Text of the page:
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marketing media Archives - d.trio marketing group

The aftermath of recession marketing:

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How low can you go? I’m not talking the Limbo here. No – I’m talking about marketing campaigns (digital, direct, email and emerging media) that were created, launched and sent out in 2009, internationally. From what I’ve seen recently the answer is – very.

I just spent the week judging entries to the International ECHO Awards, the DMA’s highly respected marketing awards. Unfortunately, it was a dismal reflection of, and reminder of how hard the recession has been on marketing in general.

Six years of judging top marketing campaigns from all over the world has spoiled me. The groundbreaking campaigns that use new and traditional marketing channels brilliantly are inspiring. Spending days perusing the best and the brightest charges me up and gives me energy to go back and kick up the creativity in my job.

But this year was different.

Marketing is not dead, but it didn’t flourish in 2009. There were bright spots, sure and we reveled in them. And I know there were cuts. But budgets don’t dictate smart thinking. The recession not only knocked-out budgets, but apparently creativity, risk-taking and pride-in-work were also down for the count.

Bring back great marketing ideas.

As we move toward the middle of 2010, I hope you’ll strive to help the world turn marketing into the smart, creative pursuit it needs to be. Generate new ideas, try new things, test what you are doing, ask for feedback and get away from the “we did it last year so it must be ok” thinking. If you need a reason, here’s some food for thought:

·     Big ideas help cut through the clutter of 5,000 messages we receive every day

·     Me-too marketing dooms you to looking like your competitors

·     Creativity tied to smart strategies is the antidote to me-too marketing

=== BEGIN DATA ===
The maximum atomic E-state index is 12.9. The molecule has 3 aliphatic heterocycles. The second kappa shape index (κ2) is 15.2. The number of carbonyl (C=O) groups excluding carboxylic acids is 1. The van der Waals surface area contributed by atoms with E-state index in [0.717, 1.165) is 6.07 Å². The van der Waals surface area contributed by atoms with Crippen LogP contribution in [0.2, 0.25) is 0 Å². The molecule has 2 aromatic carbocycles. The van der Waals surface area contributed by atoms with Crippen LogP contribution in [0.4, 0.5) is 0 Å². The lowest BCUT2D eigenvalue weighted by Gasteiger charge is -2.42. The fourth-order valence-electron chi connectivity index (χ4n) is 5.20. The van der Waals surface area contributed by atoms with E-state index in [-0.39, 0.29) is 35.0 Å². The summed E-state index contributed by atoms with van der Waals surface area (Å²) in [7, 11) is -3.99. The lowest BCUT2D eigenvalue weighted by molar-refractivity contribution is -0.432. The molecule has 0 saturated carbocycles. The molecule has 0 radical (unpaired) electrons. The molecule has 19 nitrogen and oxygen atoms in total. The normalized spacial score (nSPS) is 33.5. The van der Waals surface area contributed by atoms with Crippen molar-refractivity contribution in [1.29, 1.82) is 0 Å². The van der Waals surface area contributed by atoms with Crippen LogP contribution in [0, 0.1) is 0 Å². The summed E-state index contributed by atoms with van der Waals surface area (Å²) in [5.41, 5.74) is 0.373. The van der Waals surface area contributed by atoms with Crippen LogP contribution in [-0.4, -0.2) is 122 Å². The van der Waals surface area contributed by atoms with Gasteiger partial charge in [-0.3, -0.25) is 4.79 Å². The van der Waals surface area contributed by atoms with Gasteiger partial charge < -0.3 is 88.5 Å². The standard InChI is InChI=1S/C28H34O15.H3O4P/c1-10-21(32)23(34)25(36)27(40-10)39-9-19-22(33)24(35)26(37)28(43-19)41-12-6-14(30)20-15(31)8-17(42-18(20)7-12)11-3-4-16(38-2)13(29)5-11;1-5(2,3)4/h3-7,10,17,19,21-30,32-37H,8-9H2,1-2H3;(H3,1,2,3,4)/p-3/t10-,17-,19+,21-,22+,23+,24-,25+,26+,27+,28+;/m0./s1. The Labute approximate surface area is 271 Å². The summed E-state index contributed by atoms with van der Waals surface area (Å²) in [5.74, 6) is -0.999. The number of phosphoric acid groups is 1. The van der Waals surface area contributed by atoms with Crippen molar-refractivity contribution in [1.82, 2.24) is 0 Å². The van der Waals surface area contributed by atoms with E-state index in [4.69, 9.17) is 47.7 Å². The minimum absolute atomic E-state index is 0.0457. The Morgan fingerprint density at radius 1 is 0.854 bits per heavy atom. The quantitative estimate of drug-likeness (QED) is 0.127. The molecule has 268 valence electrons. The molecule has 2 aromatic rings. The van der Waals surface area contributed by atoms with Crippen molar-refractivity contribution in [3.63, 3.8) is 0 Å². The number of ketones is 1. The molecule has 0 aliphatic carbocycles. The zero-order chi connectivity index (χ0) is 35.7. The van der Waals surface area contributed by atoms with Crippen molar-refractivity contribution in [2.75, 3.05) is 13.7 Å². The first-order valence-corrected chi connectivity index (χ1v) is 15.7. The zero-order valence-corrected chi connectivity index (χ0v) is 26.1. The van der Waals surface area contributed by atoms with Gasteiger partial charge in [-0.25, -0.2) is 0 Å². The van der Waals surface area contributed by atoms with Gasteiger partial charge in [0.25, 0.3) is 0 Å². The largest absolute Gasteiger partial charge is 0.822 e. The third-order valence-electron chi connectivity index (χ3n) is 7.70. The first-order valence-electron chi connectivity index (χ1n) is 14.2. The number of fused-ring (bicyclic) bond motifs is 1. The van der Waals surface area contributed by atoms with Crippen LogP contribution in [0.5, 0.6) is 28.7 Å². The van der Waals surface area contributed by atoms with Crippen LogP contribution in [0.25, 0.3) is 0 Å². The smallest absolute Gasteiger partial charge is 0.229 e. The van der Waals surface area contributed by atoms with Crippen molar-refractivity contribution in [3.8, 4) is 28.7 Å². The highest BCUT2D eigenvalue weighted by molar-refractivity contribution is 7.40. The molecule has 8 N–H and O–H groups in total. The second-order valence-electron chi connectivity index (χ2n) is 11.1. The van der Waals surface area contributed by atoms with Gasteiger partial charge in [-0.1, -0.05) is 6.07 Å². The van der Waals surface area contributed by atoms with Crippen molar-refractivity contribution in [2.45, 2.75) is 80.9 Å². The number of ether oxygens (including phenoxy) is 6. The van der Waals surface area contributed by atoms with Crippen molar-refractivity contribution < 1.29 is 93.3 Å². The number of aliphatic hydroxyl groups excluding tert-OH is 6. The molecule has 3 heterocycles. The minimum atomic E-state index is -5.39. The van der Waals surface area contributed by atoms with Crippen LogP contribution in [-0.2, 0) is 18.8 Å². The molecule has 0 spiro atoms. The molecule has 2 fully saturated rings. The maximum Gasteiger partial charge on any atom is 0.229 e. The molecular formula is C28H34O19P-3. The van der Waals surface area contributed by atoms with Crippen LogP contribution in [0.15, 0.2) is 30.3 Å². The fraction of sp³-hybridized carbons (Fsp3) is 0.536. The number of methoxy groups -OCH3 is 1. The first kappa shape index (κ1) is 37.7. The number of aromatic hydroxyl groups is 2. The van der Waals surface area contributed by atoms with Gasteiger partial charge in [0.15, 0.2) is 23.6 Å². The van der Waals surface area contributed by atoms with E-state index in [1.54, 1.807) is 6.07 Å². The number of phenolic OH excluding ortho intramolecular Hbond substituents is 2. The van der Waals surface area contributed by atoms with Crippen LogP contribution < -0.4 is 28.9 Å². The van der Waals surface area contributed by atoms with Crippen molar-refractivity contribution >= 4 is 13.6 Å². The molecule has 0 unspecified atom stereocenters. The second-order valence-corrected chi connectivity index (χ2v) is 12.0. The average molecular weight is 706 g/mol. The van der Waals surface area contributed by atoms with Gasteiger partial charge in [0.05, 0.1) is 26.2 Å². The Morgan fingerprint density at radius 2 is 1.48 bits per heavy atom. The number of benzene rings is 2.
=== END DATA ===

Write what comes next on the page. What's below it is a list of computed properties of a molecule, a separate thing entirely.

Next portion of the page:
In the end we judged and approved enough entries that could be winners. And, some of the entries that were very creative and willing to take a chance did inspire me. But I want to get the word out, and please help me spread it – this year, 2010, we all need to make a pact not to let fear keep us from doing our best work. Are you with me?

What break-through trends do you see in marketing?  Share with us your insights and creative thoughts – we’d love to hear what your experience has been, here or at our Facebook page: http://www.facebook.com/dtrio

photoNew York in the spring time

2010 resolution follow-up #5 – What do customers think?

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What do your customers really think? If your company has changed in the last year (and most have), it’s a good time to look at your relationship with your customers. Learn what they really think about your company and the products and services that you offer.

Obviously what your clients think of your company is critical to your success. This isn’t a situation where what you don’t know can’t hurt you. But it’s tricky, because clients sometimes will not tell the whole truth – it’s hard to tell someone they work with every day that something is not working. And they are probably nice people who don’t want to hurt your feelings. In Minnesota, there’s a culture of being nice to a fault, where we might not be able to tell by talking to clients day to day that there’s something wrong.

But it’s our (the company, vendor, agency, consultant, internal vendor, etc.) responsibility to know what is going on. So ask. And, you might want to hire someone to help you get the full story. We did, and we learned a lot:

  • Customers know mostly just what you do for them day in and out
  • Although you may do a good job at one thing, they will not necessarily make the leap that you can do something related
  • Perceptions about what you do best may be different from customer to customer